By Robin Alberti
Ohio Governor and Presidential Candidate John Kasich spoke to a packed house of over 500 people at Castleton’s Casella Theater, Monday.
By Robin Alberti and Polly Lynn
Over 500 people packed into Casella Theater at Castleton University Monday, Feb. 29, with students of all ages and local residents eager to hear Ohio governor and presidential candidate John Kasich speak. This marked his third visit to Vermont, but the first outside Chittenden County.
Though trailing Trump, Cruz and Rubio in most polls nationwide, Kasich has pledged to stay in the race until at least March 15, when Ohio holds its primary. The Ohio governor finished second in neighboring New Hampshire and hopes to do well in Vermont, too.
Kasich is devoting precious, last-minute primary time in Vermont in an effort to secure at least 20 percent of Super Tuesday’s Republican primary vote. If he doesn’t meet that mark, he won’t receive any of Vermont’s 16 delegates.
“If we didn’t think we could do it, we wouldn’t be here,” said Kasich.
Super Tuesday’s results will be a good indication of whether he or anyone can catch Donald Trump. Strategists have suggested that if Kasich (and Cruz and Rubio) can stay alive and make it to the 2016 Republican National Convention, delegates of the Republican Party will choose the party’s nominees for president — not Primary voters. The convention will be held July 18–21, 2016, in Cleveland, Ohio. There are 2,472 delegates to the Republican National Convention, so a candidate needs a simple majority of 1,237 delegates to win the presidential nomination.
Sen. Peg Flory, R-Rutland, introduced Kasich before he took the stage in Castleton. She said Kasich was the Republicans’ best hope in a general election.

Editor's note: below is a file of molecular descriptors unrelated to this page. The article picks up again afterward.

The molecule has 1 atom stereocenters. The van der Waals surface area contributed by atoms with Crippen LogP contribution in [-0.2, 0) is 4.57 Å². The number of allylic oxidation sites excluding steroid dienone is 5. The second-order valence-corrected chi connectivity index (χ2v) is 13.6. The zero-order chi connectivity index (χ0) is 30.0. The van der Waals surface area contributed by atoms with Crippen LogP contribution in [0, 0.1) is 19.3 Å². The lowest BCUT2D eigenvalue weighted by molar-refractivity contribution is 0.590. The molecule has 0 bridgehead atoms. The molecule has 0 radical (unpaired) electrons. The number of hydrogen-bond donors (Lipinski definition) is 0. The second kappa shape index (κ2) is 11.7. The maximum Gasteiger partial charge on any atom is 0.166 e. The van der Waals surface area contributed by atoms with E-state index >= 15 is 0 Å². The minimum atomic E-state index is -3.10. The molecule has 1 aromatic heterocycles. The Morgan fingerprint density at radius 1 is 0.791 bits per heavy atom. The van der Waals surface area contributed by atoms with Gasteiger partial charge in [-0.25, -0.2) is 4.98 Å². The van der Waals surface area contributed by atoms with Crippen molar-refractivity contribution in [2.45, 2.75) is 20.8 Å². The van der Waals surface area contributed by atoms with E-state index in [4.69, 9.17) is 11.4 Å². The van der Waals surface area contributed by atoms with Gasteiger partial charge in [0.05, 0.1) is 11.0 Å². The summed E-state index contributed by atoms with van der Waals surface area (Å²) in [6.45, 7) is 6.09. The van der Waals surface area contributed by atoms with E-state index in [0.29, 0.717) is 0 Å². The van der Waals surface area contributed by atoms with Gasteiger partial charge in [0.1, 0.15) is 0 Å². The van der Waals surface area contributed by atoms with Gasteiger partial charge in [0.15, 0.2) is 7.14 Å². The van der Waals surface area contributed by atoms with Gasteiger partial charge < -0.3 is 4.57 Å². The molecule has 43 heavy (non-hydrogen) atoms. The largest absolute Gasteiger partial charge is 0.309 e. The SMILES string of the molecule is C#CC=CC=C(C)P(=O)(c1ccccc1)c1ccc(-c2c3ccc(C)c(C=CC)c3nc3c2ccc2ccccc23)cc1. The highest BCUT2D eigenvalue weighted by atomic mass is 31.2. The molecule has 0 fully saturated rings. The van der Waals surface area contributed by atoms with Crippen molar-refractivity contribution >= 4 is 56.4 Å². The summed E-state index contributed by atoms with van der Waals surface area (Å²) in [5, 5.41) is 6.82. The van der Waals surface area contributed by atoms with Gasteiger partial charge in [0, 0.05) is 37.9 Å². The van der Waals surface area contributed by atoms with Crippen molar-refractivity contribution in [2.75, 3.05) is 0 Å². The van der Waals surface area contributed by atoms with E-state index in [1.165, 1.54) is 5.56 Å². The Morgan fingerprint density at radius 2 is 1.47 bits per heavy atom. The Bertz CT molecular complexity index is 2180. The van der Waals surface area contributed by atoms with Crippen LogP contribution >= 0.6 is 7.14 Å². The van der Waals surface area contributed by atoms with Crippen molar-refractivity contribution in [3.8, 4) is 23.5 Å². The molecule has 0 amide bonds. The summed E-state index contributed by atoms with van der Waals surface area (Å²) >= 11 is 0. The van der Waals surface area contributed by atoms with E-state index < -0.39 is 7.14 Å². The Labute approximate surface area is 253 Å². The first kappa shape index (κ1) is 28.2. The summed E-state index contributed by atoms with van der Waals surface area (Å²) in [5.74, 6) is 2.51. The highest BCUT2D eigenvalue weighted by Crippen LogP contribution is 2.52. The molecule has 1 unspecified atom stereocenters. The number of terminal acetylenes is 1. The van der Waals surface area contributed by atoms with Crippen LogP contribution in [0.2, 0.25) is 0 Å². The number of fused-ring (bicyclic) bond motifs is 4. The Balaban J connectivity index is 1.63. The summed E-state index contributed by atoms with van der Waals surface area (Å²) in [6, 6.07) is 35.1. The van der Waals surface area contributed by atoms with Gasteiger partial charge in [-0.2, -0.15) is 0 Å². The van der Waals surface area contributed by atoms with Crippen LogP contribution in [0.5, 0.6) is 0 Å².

“The polls state that Governor Kasich is the one that can beat either Bernie or Hillary,” she said.
So far, state senators Flory, Kevin Mullin, R-Rutland, and Rich Westman, R-Lamoille, have endorsed Kasich. Republican gubernatorial candidate Bruce Lisman also recently endorsed Kasich.
The Castleton audience was respectful and receptive, but asked Governor Kasich tough questions ranging from global warming to foreign policy, child pornography and human trafficking to how to make higher education more affordable. As he fielded questions, he often went out into the crowd so he could make eye contact with the person asking him a question. He did not evade any queries, rather answering each thoroughly and honestly.
When addressing the question about affordable higher education, asked by a 12-year-old, he said “You do not need to choose a college based on name brand.”
Kasich said of the 50,000 government employees working for him in the state of Ohio, he cannot remember asking any of them what college they went to. Having an education and being qualified and capable of doing their job is what is important.
Starting at a community college for two years, then transferring to a larger university can cut your college expenses in half, he said. Kasich also suggested taking college credit courses that are available while still in high school to eliminate having to pay for those classes once in college. Starting college with the proper skills is also important. There are too many students who have not gotten what they need from their high school education, and have to take remedial math or english their first year of college, he added. Those are credits they are paying for that they really should have learned free while in high school.
Kasich portrayed himself as a man of action, not just rhetoric and promises.